Air Transparency – I heard airline employee Jesse Ziglar speak on an episode of the Airplane Geeks podcast and I was hooked. Ziglar works his magic by explaining the good, the bad and the ugly of how the airlines work – in language my 5-year-old daughter can understand. His topics include weather delays, the tarmac delay rule, deicing aircraft and crew uniforms.
Chris Elliott’s Elliott.org – I wonder when Chris ever finds time to sleep, with writing this website and writing on consumer travel issues for National Geographic, Tribune Media Service, the Washington Post, MSNBC, USA Today and CNN.com, among others.
PlaneBusines Banter/Plane Buzz – The subscriber-based Banter and free Buzz are both penned by Holly Hegeman, who offers her own unique humorous/serious take on the business of airlines. I’ve been reading her since she was the airlines analyst for The Motley Fool, and I take her work seriously enough to pay for my own subscription to the Banter.
The TSA Blog – before I moved over to the business aviation beat, I wrote about airports and airport security. When one of the public affairs folks gave me a call almost three years ago to pitch me on the blog launch, I admit I was HIGHLY skeptical. I thought the blog would read like the old Soviet government update reports. I was wrong, and continue to admit it. This blog has done a lot to put a human face on an agency that’s more vilified than the IRS. Blogger Bob and his team have done a good job in explaining, as much as possible, what TSA does and why. Bonus points for allowing comments and taking the time to answer as many as possible.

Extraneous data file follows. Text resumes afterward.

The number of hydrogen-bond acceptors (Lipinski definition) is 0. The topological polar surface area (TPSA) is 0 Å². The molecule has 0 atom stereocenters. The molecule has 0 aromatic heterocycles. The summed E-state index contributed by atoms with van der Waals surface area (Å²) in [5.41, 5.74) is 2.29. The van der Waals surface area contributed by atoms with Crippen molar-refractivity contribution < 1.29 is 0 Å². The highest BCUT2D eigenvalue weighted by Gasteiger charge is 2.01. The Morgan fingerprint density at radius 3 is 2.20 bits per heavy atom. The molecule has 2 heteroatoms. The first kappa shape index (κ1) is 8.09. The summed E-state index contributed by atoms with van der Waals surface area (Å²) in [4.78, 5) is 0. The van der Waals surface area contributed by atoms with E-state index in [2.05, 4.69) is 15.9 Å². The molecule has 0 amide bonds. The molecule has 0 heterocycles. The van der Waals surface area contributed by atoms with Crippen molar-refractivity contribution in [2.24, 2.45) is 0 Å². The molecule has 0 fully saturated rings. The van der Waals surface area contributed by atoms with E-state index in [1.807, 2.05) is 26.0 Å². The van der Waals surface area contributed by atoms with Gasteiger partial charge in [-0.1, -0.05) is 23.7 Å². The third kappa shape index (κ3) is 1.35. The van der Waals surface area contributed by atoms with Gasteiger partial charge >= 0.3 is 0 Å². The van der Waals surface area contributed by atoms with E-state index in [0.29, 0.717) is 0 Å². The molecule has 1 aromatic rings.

Swelblog/Swelbar on Airlines – Bill Swelbar is a Research Engineer in the Massachusetts Institute of Technology’s International Center for Air Transportation. He gets into the weeds — but always interesting — on airline/aviation policy. A recent post, “Unbundling, Rebundling and Now De-Commoditization,” he breaks down how the airlines have been forced to adapt in things including how they sell tickets and how to keep passengers loyal to their brand.
I’m Black And I Travel – One, because I’m both. Blog owner Greg Gross and I are kindred spirits, letting the world know of our travels and expounding on the joys of travel from our own personal experiences. And Greg has given me access to a large community of black travel bloggers, which has helped me expand my own network.
RickSeaney.com – If you want to keep up with air fares, Rick is your guy. He’s the CEO of FareCompare.com, created to keep track of airfares for airlines worldwide. You can also watch fares from your hometown via Twitter. What’s not to love?
So that’s my list. What are you reading? I’m always looking to add to my folder! Also, in the next few weeks, I plan on doing a reader question edition of this blog. So if you any questions, now is the time to start submitting them. Thanks!